Criminal Legal Aid Scheme helping more accused people

More than 2,400 assisted last year after Govt contributed funding

Lawyers outside the State Courts. PHOTO: ST FILE

More accused people who cannot afford lawyers are receiving help after the Government stepped in to fund a legal aid programme.

This year, the Law Society hopes to expand coverage for more offences under the Criminal Legal Aid Scheme (Clas), which is run by the society's Pro Bono Services Office.

The latest statistics from the Ministry of Law show that 2,433 people were helped under the enhanced scheme last year - more than five times the people who received help in 2014.

Of these, 1,109 received basic legal advice while 1,324 were given legal help such as written mitigation pleas or full legal representation for those claiming trial. Before the official launch of the enhanced scheme in May last year, it offered only full representation in court.

Only 431 people were given help in 2014 and 427 in 2013.

In May last year, the Government pledged up to $3.5 million a year for the scheme, to help cover operational costs, token fees for volunteer lawyers and other disbursements.

In the past, the State steered clear of providing criminal legal aid as it would have meant using public funds to both prosecute and defend the same accused individuals.

The Ministry of Law said that almost one million Singaporeans and permanent residents (PRs) may meet the disposable income threshold for legal aid under the Legal Aid and Advice Act amended in 2013.

In Parliament last month, Senior Minister of State for Law Indranee Rajah said 25 per cent of Singaporeans and PRs now qualify for legal aid, up from 17 per cent previously.

A spokesman for the Law Society said it is also studying ways to expand Clas coverage to include more offences but did not give details.

He said: "More needy persons are being assisted now... As a result, the society has had to actively recruit more volunteers and has received written commitments from law firms to take on pro bono cases and support the Clas fellowship programme."

Under the programme, lawyers are hired by the Law Society or seconded by their law firms to undertake criminal legal aid work full time.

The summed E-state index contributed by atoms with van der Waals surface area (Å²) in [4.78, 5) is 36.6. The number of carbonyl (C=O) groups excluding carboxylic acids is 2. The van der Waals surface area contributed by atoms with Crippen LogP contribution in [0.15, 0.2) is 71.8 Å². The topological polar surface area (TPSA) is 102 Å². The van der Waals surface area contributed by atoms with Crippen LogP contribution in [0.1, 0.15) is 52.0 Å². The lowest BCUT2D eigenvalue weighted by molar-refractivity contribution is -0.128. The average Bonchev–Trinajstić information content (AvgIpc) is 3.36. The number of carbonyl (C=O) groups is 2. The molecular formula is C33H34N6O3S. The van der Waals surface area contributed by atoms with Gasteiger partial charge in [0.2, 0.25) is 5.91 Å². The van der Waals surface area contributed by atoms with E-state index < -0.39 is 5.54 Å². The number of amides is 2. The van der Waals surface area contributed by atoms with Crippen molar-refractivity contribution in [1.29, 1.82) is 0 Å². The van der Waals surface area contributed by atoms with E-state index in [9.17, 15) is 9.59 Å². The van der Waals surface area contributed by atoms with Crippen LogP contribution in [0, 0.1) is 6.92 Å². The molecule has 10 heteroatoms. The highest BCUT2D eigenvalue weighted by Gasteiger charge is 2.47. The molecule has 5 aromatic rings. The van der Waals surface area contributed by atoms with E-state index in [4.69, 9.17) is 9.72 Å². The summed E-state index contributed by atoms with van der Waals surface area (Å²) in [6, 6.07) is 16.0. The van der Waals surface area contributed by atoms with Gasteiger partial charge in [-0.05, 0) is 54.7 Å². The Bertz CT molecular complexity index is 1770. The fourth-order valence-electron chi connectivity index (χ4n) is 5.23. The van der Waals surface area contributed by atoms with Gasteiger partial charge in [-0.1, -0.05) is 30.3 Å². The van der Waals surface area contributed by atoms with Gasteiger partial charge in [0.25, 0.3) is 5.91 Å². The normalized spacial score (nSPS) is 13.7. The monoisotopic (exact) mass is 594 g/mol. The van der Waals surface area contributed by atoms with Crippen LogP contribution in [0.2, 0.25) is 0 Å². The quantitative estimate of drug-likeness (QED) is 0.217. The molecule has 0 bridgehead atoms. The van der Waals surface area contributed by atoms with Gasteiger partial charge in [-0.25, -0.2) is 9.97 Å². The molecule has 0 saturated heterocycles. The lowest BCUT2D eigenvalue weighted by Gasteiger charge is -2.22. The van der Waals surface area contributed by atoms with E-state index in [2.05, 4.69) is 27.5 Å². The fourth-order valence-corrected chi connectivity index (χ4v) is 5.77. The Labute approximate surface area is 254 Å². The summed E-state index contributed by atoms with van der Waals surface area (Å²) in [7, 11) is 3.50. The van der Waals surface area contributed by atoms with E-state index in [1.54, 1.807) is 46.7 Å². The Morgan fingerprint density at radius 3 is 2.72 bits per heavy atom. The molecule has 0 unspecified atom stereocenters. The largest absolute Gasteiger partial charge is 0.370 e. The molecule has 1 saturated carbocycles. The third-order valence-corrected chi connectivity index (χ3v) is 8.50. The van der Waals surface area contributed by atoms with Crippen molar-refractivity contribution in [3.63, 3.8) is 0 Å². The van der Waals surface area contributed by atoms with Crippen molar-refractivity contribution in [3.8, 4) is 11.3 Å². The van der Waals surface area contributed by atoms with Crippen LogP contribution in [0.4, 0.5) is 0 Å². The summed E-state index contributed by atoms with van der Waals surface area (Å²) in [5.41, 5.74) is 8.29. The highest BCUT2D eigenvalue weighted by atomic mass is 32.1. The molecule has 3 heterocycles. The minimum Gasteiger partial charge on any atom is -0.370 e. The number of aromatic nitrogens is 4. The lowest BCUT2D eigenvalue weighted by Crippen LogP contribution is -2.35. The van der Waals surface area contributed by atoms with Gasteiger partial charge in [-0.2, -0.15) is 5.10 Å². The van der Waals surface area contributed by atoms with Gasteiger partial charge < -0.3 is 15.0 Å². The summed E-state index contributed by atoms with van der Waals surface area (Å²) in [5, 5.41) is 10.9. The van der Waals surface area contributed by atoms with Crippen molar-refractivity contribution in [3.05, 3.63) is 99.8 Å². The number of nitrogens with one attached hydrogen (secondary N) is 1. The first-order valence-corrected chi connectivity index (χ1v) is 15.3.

Managing director Abraham Vergis of Providence Law Asia said a "serious challenge" is getting enough lawyers and firms to volunteer their services for the growing number of people who qualify for Clas.

"The token honorarium that is now being offered to lawyers will hopefully enable more lawyers to take on a greater number of cases, but this alone may not be enough," Mr Vergis said.

"If Clas is to reach its target of aiding 6,000 accused persons annually in the next five years, it will need to considerably expand its volunteer corps of lawyers and to reach beyond small and mid-sized law firms."

But more lawyers are also putting in more hours to do more pro bono work, noted the Law Society spokesman.

For example, lawyers put in more than 68,000 hours of pro bono work from April 2014 to March last year, up from 45,000 hours from April 2011 to March 2012.

When it comes to civil rather than criminal matters, however, fewer people are getting legal help. Last year, 7,859 people received legal advice, help in drafting legal documents or legal representation in court, down from 8,741 in 2014 and 9,120 in 2013.

Veteran lawyer Amolat Singh believes this is because civil cases, which are handled by the Legal Aid Bureau under the Ministry of Law, are "pretty stabilised".

He said: "By contrast, the criminal legal aid has only recently been expanded. So many more accused persons who might have pleaded guilty previously try their luck at Clas in the hope that they would either be able to get a free hired gun to fight the case... or to mitigate."

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A version of this article appeared in the print edition of The Straits Times on February 29, 2016, with the headline Criminal Legal Aid Scheme helping more accused people. Subscribe